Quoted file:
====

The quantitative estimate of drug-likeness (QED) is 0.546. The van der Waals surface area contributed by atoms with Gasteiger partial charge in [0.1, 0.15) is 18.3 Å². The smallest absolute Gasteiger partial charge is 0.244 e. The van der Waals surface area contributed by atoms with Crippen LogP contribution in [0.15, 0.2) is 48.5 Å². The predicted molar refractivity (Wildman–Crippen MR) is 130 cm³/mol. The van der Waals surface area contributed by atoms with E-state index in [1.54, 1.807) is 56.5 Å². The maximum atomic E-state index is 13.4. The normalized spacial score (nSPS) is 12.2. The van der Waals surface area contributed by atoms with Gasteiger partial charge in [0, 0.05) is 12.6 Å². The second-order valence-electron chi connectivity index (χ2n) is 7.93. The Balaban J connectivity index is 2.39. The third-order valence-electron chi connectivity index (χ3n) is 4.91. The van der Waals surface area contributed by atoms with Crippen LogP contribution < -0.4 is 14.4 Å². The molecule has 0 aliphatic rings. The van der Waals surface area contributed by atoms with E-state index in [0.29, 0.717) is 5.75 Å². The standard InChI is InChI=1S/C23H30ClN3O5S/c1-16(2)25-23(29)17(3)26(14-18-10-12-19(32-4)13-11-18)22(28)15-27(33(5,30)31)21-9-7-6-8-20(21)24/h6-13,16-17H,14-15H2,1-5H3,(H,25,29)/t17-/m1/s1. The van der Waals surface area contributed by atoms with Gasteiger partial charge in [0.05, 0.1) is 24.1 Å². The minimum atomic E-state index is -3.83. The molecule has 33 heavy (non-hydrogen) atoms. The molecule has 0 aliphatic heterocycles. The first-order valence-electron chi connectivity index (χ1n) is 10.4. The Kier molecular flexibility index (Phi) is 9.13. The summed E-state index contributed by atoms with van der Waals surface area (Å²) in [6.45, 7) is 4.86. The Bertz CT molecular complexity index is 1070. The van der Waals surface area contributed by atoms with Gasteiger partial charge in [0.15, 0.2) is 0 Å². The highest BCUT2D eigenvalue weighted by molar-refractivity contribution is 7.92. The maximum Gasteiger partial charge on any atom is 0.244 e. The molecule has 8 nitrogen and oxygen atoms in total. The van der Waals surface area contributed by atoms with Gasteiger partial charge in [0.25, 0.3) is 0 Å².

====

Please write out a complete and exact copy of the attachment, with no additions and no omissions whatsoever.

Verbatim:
The quantitative estimate of drug-likeness (QED) is 0.546. The van der Waals surface area contributed by atoms with Gasteiger partial charge in [0.1, 0.15) is 18.3 Å². The smallest absolute Gasteiger partial charge is 0.244 e. The van der Waals surface area contributed by atoms with Crippen LogP contribution in [0.15, 0.2) is 48.5 Å². The predicted molar refractivity (Wildman–Crippen MR) is 130 cm³/mol. The van der Waals surface area contributed by atoms with E-state index in [1.54, 1.807) is 56.5 Å². The maximum atomic E-state index is 13.4. The normalized spacial score (nSPS) is 12.2. The van der Waals surface area contributed by atoms with Gasteiger partial charge in [0, 0.05) is 12.6 Å². The second-order valence-electron chi connectivity index (χ2n) is 7.93. The Balaban J connectivity index is 2.39. The third-order valence-electron chi connectivity index (χ3n) is 4.91. The van der Waals surface area contributed by atoms with Crippen LogP contribution < -0.4 is 14.4 Å². The molecule has 0 aliphatic rings. The van der Waals surface area contributed by atoms with E-state index in [0.29, 0.717) is 5.75 Å². The standard InChI is InChI=1S/C23H30ClN3O5S/c1-16(2)25-23(29)17(3)26(14-18-10-12-19(32-4)13-11-18)22(28)15-27(33(5,30)31)21-9-7-6-8-20(21)24/h6-13,16-17H,14-15H2,1-5H3,(H,25,29)/t17-/m1/s1. The van der Waals surface area contributed by atoms with Gasteiger partial charge in [0.05, 0.1) is 24.1 Å². The minimum atomic E-state index is -3.83. The molecule has 33 heavy (non-hydrogen) atoms. The molecule has 0 aliphatic heterocycles. The first-order valence-electron chi connectivity index (χ1n) is 10.4. The Kier molecular flexibility index (Phi) is 9.13. The summed E-state index contributed by atoms with van der Waals surface area (Å²) in [6.45, 7) is 4.86. The Bertz CT molecular complexity index is 1070. The van der Waals surface area contributed by atoms with Gasteiger partial charge in [0.15, 0.2) is 0 Å². The highest BCUT2D eigenvalue weighted by molar-refractivity contribution is 7.92. The maximum Gasteiger partial charge on any atom is 0.244 e. The molecule has 8 nitrogen and oxygen atoms in total. The van der Waals surface area contributed by atoms with Gasteiger partial charge in [0.25, 0.3) is 0 Å².